A century ago, Stalin was bearing down hard on Ukraine, nationalizing industry, collectivizing agriculture, herding protesters off to concentration camps. Yet under a cultural policy called korenizatsiya (going back to the roots), the composer Borys Lyatoshynsky and his librettist Jacob Mamontov worked at their nationalistic music drama Golden Crown without interference. The pushback came after the Odessa premiere in 1930, when the saga of medieval clan warfare in the Carpathian Mountains was denounced—kiss of death—as a decadent “formalist” effort. Today, it is undiscovered territory even in the homeland.

At least such was the case until October 25, World Opera Day, when the European streaming platform OperaVision premiered a new video introducing Lyatoshynsky’s magnum opus to a worldwide public. Organized by Ella Marchment, director of opera at Shenandoah University in Winchester, Virginia, the 45-minute package presents a half dozen excerpts from the score. Contributing an episode each are the renowned young-artists programs of the Finnish National Opera; the Polish National Opera; the San Francisco Opera; the Royal College of Music, London; and the Teatro dell’Opera di Roma. The sixth episode comes from the stage of Ukraine’s Lviv Opera. Some segments deliver the material recital-style, with or without scores on music stands. Others, staged on a shoestring, create a hint of theater by means of lighting, timeless or contemporary costumes, and such elementary props as a chair or a cot or a stick of incense.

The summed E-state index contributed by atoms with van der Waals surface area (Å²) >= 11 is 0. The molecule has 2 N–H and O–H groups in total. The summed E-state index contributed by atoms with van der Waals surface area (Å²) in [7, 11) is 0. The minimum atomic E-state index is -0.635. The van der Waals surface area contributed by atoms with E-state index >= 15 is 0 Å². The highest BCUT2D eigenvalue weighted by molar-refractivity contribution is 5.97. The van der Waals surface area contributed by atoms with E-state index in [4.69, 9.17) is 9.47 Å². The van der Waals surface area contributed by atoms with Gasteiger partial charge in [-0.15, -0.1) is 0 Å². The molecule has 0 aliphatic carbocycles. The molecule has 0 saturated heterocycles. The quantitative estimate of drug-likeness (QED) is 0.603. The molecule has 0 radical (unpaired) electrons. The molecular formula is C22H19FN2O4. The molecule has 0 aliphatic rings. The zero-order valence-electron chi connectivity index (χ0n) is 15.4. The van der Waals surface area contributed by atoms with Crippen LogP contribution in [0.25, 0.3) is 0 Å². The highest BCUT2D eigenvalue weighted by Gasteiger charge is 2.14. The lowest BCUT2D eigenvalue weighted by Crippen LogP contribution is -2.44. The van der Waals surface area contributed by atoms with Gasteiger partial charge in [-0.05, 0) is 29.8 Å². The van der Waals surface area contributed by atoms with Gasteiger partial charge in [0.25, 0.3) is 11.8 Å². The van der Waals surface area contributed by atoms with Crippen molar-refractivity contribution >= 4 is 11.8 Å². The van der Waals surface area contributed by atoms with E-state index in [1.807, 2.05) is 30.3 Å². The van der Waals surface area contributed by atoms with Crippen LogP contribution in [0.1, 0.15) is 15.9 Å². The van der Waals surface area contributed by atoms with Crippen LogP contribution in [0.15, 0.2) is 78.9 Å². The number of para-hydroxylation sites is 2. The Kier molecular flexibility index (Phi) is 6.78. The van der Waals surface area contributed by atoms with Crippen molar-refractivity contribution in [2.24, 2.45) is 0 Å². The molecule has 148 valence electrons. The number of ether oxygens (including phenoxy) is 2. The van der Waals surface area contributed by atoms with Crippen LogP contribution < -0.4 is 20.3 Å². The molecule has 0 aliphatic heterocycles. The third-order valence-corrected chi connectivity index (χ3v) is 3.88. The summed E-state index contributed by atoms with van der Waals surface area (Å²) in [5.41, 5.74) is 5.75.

The Teatro dell’ Opera, in Rome, is one of six institutions outside Ukraine to have contributed to the Golden Crown project. The lighting of the façade is another way the company shows its support.

The drama’s star-crossed lovers are the tenor Maxim, a proud mountain villager, and the soprano Myroslava, daughter of the bogus boyar Tugar Vovk, who fancies himself Maxim’s better—never mind that Maxim, who swings a mean battle axe, has won Myroslava’s heart by planting the blade in the skull of a charging bear. When Mongol hordes sweep in from the East, Tugar sells out his countrymen. Violence escalates and Maxim perishes, though his people—the good guys—prevail.

Lyatoshynsky’s vocal writing is strenuous stuff, calling for intrepid singers with heroic projection. Myroslava comes at us in three youthful avatars who differ considerably in brightness of timbre but are alike in their intensity. Four artists share the high-flying part of Maxim, all of them remarkable for confident, unforced attack.The treacherous Tugar is heard in the voices of three solid bass-baritones. So is his counterpart, Maxim’s salt-of-the-earth father, Zakhar, whose two solo scenes are the glory of the program. In the first, Zakhar contemplates the majesty of unspoiled Nature before flooding a valley to rout the Mongol invaders; representing the San Francisco contingent, Stefan Egerstrom rises to the moment with grave wonder. In the second, Taras Berezhanskyi’s Zakhar and the male choristers of the Lviv Opera welcome Myroslava into their midst with ceremonial solemnity.

To Western ears, the composer’s Slavic style seems very much of a piece with Mussorgsky’s Boris Godunov or Khovanshchina, Russian masterpieces untouched by totalitarian aggression, whether Putin’s in our time or Stalin’s back in the day.

Golden Crown is available on OperaVision’s Youtube channel. The project supports Ukrainian opera professionals displaced by the war

Matthew Gurewitsch writes about opera and classical music for AIR MAIL. He lives in Hawaii